Instead of pooling information to track down and prosecute the same gang of cyber-criminals, they’re conducting two wholly separate and rival investigations in two different countries, which quite possibly involve the same gang. The result is that neither investigation is getting all the facts. Worse, the potential for conflict and misunderstanding between Washington and Moscow increased. Both Washington and Moscow seem to be convinced that what looks to be the same gang was working for the intelligence agencies of the other side. The result is that the USA and Russia are blaming each other for the gang’s activities whilst protesting… correctly… their own innocence.

Perhaps, one day, if Trump finally comes through with his proposed détente with Russia, we’d avoid this sort of muddle and recrimination. If so, then, coöperation between the law enforcement agencies of the two countries would be a further important step in reducing misunderstandings and improving relations. However, until that happens, the sort of confusion, misunderstanding, and exchange of blame and recriminations we’re now seeing will continue unabated.

17 March 2017

Alexander Mercouris

The Duran

http://theduran.com/moscow-cyber-arrests-yahoo-hack/

Saturday, 25 February 2017

Putin Makes an Offer to Donald Trump

00 putin mamayev kurgan memorial complex volograd russia 040915

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In a meeting with the senior staff of the FSB, President V V Putin outlined the threats facing Russia and the contours of a deal that he might do with US President Donald Trump. Whilst Trump battles the US intelligence community and the US élite, the foreign leader he most wants to deal with… Putin… addressed the senior staff of the FSB, Russia’s counter-terrorism and counter-intelligence agency, an organisation he once headed.

Whilst it’s all too tempting to contrast President Putin’s complete control of his government and intelligence services with President Trump’s struggle to achieve mastery over his own, one should resist that temptation. President Putin didn’t always have the undisputed mastery of his government and intelligence services that he has now. Only in 2003, following the arrest of the once all-powerful oligarch M B Khodorkovsky, and the subsequent expulsion from the government of individuals like former Chairman of the Government M M Kasyanov and former Minister of Foreign Affairs I S Ivanov (men beholden to Khodorkovsky and other oligarchs), did President Putin achieve the undisputed control of the Russian government and intelligence services that he has now.

The US and Russian political systems differ profoundly from each other, and one shouldn’t press the parallel between President Putin’s struggle with the oligarchs and President Trump’s current struggle with the US élite too far. Nonetheless, it does show one important fact that those frustrated by some of President Trump’s recent actions need to bear in mind… mere possession of the office of President in any political system doesn’t automatically translate into control of the government. A President who really wants to become the master of his government… as opposed to being a mere cypher for his bureaucracy… has to fight to achieve it. However, if President Putin didn’t always have the undisputed control of his government and intelligence services, he certainly has it now, and his meeting with the senior staff of the FSB serves to illustrate the fact. The meeting however also illustrates two other things:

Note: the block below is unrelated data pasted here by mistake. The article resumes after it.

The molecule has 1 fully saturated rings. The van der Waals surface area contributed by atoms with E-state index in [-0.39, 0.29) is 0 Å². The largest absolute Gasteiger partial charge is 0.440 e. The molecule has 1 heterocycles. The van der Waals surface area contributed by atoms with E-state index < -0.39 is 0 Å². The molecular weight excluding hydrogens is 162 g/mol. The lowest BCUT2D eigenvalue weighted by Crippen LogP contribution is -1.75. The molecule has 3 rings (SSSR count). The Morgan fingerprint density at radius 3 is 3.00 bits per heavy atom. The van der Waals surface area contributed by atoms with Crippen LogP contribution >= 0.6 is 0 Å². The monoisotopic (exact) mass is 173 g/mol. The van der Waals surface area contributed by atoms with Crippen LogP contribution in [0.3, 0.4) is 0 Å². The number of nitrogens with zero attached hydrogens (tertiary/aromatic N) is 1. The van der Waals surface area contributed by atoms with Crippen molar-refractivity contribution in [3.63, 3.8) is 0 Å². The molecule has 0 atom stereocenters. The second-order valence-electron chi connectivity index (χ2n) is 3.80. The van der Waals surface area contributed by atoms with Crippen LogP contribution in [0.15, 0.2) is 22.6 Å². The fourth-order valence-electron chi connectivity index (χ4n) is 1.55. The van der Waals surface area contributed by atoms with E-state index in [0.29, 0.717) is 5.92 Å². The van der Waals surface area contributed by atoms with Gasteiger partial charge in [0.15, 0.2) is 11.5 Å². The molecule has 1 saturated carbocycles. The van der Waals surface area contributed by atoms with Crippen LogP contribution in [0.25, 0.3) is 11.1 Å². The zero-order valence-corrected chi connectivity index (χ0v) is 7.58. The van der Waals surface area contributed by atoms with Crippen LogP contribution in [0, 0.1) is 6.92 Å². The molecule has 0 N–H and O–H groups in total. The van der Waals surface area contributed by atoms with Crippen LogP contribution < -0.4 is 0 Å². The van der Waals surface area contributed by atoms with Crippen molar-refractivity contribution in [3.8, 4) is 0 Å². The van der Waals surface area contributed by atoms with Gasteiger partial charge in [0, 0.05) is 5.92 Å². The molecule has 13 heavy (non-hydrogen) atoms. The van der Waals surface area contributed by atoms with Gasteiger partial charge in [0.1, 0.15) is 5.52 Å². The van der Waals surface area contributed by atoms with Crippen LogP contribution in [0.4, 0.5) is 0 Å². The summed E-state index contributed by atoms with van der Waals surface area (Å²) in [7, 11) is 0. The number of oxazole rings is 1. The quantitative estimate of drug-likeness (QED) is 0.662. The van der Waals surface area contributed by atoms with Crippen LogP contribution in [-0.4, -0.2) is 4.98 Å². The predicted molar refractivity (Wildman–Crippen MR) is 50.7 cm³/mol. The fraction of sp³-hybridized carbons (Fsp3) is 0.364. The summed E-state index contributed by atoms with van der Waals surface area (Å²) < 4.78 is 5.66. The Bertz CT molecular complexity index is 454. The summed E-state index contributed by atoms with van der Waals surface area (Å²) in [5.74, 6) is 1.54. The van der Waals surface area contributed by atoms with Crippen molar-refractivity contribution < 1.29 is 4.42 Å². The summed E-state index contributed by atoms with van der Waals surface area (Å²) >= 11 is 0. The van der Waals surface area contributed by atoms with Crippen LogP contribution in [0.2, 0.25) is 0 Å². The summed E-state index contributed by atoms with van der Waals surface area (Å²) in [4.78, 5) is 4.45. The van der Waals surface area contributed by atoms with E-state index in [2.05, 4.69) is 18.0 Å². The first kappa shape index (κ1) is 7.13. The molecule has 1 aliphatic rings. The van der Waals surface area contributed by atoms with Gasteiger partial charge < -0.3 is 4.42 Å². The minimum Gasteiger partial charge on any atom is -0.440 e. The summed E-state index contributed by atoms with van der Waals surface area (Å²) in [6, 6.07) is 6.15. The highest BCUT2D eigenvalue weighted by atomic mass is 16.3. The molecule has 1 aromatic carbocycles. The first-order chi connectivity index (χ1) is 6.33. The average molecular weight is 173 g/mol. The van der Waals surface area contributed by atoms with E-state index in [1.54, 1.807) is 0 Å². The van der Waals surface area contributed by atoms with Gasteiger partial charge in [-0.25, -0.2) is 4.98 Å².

• the pressure Russia has been under
  • what President Putin and Russia actually want from US President Trump and the deal they want to make with him

On the question of the pressure Russia has been under, during his meeting with the FSB President Putin made this quite extraordinary comment:

Counterintelligence services also face greater demands today. Operational data show that foreign intelligence services’ activity in Russia hasn’t decreased. Last year, our counterintelligence services put a stop to the work of 53 foreign intelligence officers and 386 agents.

It bears saying that over the course of the hysterical scandal in the USA about the DNC and Podesta leaks, the fake “Trump Dossier”, and the telephone conversation between the Russian ambassador and General Flynn, so far, they’ve arrested not a single person or charged anyone with anything. Yet, here we have President Putin blandly saying that over the same period that this wave of hysteria and scandal has been underway in the USA, the FSB in Russia “stopped the work of 53 foreign intelligence officers and 386 agents”. This astonishing claim (imagine the FBI announcing it had uncovered 386 foreign agents working in the USA in the space of a single year) isn’t merely made calmly and almost in passing, with no special emphasis given to it, but it attracted almost no publicity, either from the Russian media or internationally.